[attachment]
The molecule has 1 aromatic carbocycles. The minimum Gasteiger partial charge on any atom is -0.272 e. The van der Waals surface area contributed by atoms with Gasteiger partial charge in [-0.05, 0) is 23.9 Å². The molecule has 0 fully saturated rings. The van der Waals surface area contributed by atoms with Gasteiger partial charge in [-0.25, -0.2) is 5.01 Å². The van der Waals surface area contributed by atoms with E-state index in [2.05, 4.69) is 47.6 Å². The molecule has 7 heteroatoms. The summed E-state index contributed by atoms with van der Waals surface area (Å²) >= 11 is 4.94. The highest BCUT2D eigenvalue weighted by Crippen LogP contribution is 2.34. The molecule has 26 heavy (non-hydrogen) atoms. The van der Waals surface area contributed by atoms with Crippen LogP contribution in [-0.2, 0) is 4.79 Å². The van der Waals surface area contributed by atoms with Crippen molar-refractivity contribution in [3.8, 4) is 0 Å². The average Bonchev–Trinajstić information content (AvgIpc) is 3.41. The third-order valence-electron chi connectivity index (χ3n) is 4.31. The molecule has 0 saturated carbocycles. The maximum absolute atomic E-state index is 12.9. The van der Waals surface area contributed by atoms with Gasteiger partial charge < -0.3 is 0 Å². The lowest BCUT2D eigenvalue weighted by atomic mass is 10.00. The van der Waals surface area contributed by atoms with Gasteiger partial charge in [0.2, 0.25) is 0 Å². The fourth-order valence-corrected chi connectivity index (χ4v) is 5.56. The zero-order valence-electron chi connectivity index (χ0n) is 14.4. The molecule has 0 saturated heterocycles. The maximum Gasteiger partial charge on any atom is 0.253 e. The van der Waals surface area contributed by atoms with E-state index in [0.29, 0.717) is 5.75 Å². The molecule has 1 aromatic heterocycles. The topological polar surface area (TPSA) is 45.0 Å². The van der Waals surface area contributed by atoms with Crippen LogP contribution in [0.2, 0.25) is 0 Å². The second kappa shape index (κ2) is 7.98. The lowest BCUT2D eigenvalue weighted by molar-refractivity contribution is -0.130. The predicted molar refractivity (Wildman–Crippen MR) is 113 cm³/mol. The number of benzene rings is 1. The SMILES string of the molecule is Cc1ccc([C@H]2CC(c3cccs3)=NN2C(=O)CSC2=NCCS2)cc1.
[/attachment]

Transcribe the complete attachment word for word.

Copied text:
The molecule has 1 aromatic carbocycles. The minimum Gasteiger partial charge on any atom is -0.272 e. The van der Waals surface area contributed by atoms with Gasteiger partial charge in [-0.05, 0) is 23.9 Å². The molecule has 0 fully saturated rings. The van der Waals surface area contributed by atoms with Gasteiger partial charge in [-0.25, -0.2) is 5.01 Å². The van der Waals surface area contributed by atoms with E-state index in [2.05, 4.69) is 47.6 Å². The molecule has 7 heteroatoms. The summed E-state index contributed by atoms with van der Waals surface area (Å²) >= 11 is 4.94. The highest BCUT2D eigenvalue weighted by Crippen LogP contribution is 2.34. The molecule has 26 heavy (non-hydrogen) atoms. The van der Waals surface area contributed by atoms with Crippen LogP contribution in [-0.2, 0) is 4.79 Å². The van der Waals surface area contributed by atoms with Crippen molar-refractivity contribution in [3.8, 4) is 0 Å². The average Bonchev–Trinajstić information content (AvgIpc) is 3.41. The third-order valence-electron chi connectivity index (χ3n) is 4.31. The molecule has 0 saturated carbocycles. The maximum absolute atomic E-state index is 12.9. The van der Waals surface area contributed by atoms with Gasteiger partial charge < -0.3 is 0 Å². The lowest BCUT2D eigenvalue weighted by atomic mass is 10.00. The van der Waals surface area contributed by atoms with Gasteiger partial charge in [0.2, 0.25) is 0 Å². The fourth-order valence-corrected chi connectivity index (χ4v) is 5.56. The zero-order valence-electron chi connectivity index (χ0n) is 14.4. The molecule has 0 saturated heterocycles. The maximum Gasteiger partial charge on any atom is 0.253 e. The van der Waals surface area contributed by atoms with E-state index in [0.29, 0.717) is 5.75 Å². The molecule has 1 aromatic heterocycles. The topological polar surface area (TPSA) is 45.0 Å². The van der Waals surface area contributed by atoms with Crippen LogP contribution in [0.2, 0.25) is 0 Å². The second kappa shape index (κ2) is 7.98. The lowest BCUT2D eigenvalue weighted by molar-refractivity contribution is -0.130. The predicted molar refractivity (Wildman–Crippen MR) is 113 cm³/mol. The number of benzene rings is 1. The SMILES string of the molecule is Cc1ccc([C@H]2CC(c3cccs3)=NN2C(=O)CSC2=NCCS2)cc1.